The fuel ethanol industry's ravenous appetite for corn will leave the United States with only a meager three-week supply of the grain when this year's crop is ready for harvest, the U.S. government said on Friday.
Corn (maize) prices will surge to the highest level in a decade, an average $3.20 a bushel at the farm gate, the Agriculture Department predicted. Analysts said the dwindling stockpile makes it vital for farms to produce a huge crop this year.
Ethanol distillers are expected to use 2.15 billion bushels, or 20 percent, of the 2006 corn crop in making the renewable fuel. They could consume more than 3.1 billion bushels of the 2007 crop, an increase of nearly 50 percent.
In a monthly look at crop output and usage, USDA estimated 752 million bushels (19.1 million tonnes) of corn will be in grain bins in August, the smallest figure since 1996/97 and equal to a three-week supply.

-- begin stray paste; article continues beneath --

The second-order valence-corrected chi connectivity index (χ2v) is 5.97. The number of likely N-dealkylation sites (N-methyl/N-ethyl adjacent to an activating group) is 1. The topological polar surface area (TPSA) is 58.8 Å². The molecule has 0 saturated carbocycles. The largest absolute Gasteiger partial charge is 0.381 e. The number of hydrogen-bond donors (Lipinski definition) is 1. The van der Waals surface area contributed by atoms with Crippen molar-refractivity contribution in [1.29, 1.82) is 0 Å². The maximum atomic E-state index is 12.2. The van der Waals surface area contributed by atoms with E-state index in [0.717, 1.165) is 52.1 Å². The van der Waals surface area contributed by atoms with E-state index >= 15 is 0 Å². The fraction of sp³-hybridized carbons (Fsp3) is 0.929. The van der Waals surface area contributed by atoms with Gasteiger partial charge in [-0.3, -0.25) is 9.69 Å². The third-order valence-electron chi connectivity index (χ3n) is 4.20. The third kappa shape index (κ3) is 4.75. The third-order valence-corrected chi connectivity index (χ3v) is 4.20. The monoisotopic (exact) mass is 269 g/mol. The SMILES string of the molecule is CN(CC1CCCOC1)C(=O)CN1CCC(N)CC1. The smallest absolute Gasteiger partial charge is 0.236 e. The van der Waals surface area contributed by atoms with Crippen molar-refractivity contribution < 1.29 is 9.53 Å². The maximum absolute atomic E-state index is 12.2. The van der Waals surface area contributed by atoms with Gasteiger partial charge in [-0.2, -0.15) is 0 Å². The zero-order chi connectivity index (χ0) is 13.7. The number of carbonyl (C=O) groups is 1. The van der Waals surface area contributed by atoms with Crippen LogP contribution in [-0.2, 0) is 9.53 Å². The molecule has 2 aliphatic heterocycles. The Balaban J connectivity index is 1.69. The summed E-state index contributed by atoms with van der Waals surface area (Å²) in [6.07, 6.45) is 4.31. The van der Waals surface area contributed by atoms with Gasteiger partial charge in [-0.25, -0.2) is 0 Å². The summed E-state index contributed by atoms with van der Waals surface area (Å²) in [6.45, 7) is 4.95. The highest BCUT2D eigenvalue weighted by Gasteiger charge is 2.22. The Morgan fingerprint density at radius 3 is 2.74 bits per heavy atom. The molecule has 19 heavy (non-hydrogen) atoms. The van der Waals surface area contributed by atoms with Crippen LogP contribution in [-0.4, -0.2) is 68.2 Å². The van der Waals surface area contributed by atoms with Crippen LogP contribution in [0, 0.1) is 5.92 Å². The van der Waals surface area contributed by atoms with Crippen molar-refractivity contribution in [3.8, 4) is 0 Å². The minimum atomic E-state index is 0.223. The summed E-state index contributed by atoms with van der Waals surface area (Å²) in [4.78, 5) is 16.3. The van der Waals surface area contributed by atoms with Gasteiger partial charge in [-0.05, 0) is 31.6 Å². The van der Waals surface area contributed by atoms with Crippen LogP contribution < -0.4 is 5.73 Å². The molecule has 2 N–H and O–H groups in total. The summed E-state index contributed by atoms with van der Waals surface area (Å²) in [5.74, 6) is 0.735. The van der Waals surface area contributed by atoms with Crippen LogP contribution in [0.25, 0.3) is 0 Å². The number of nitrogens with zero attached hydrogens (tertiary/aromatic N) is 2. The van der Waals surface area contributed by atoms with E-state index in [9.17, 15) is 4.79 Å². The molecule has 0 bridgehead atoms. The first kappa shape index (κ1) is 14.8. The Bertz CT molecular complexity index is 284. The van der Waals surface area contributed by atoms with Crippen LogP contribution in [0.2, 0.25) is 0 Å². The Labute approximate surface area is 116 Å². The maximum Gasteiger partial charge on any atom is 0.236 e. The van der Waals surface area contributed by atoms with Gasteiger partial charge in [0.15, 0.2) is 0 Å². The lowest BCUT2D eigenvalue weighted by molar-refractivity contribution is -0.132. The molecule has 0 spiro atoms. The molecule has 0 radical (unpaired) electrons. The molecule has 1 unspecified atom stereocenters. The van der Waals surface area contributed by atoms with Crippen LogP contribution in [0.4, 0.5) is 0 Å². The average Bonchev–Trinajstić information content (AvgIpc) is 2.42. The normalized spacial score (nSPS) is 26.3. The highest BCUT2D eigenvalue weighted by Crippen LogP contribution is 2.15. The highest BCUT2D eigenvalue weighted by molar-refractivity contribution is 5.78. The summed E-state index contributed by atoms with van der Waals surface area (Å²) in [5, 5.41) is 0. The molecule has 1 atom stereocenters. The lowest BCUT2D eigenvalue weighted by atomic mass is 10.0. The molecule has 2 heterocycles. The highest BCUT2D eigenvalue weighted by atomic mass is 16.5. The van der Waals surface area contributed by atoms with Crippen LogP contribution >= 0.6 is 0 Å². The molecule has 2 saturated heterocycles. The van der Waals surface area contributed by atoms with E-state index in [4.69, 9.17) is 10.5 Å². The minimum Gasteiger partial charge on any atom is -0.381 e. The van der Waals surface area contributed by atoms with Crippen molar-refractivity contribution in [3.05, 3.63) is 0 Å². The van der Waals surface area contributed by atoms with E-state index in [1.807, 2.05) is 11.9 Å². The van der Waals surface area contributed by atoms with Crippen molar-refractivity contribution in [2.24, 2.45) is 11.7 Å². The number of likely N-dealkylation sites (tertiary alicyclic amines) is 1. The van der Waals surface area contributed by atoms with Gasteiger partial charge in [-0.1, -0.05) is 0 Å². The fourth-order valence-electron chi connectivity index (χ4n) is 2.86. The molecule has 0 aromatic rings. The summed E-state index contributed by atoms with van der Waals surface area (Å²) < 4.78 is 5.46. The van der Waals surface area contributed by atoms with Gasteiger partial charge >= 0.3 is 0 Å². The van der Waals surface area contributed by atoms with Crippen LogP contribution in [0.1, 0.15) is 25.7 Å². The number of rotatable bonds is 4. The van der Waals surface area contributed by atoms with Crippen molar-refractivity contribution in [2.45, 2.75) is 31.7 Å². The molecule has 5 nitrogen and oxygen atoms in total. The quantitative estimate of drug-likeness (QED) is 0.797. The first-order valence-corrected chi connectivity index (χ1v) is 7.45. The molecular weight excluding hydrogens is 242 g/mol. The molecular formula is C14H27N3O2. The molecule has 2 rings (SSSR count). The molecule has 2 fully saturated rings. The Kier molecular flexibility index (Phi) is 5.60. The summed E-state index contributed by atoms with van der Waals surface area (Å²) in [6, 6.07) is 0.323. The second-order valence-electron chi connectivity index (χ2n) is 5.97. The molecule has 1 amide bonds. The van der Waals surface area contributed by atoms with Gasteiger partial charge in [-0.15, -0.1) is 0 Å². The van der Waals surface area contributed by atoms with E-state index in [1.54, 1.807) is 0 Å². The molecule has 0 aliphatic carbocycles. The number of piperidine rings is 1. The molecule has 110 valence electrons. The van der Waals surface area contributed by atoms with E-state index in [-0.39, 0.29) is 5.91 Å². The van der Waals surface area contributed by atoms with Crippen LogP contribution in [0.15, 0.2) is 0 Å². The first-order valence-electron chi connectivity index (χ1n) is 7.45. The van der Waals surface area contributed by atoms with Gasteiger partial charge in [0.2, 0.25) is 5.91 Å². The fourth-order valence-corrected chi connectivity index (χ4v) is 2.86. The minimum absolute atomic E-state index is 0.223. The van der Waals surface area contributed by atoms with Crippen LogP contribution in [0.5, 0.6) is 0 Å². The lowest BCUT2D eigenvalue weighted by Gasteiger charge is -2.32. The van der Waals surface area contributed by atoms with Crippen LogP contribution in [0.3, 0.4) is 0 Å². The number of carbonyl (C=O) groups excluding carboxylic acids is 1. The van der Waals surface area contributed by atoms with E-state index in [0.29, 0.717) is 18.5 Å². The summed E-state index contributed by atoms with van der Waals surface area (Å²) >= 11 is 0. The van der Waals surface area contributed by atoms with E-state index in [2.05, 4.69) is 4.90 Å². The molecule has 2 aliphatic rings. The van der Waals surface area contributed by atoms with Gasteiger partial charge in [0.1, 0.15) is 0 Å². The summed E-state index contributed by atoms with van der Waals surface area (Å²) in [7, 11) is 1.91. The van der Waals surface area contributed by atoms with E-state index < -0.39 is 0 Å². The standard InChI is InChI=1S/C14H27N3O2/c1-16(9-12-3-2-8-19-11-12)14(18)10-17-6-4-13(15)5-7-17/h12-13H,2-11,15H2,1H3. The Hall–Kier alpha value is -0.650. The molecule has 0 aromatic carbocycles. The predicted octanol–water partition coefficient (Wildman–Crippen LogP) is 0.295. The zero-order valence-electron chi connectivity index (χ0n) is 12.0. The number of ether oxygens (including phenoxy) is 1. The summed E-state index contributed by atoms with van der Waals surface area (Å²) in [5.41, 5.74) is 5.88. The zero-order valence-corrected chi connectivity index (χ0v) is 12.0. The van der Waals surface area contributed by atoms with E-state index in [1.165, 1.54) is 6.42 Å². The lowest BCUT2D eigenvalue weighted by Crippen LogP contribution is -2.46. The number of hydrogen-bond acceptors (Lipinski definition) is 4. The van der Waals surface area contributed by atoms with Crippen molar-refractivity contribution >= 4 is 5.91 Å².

"That's next to nothing," said private consultant John Schnittker. He cited estimates that corn plantings must increase by 10 percent to assure enough corn for ethanol makers, livestock feeders, exporters and foodmakers.
"Corn is driving the whole thing. It squeezes into acreage for wheat and soybeans," Schnitter said.
Don Roose, president of U.S. Commodities, a trading house, said larger plantings were needed. "Our margin of error has shrunk dramatically," he said.
America's farmers used to feed the world, now they feed our SUV's. I'm glad the farmers are making some money, but one crop monopolizing our farmland seems like a bad idea, kind of like putting all your eggs in one basket. Plus corn is hard on the soil. As farmers move to shorter rotations to maximize corn production per acre production declines, so you get diminishing returns leading to more acres being devoted to corn, etc.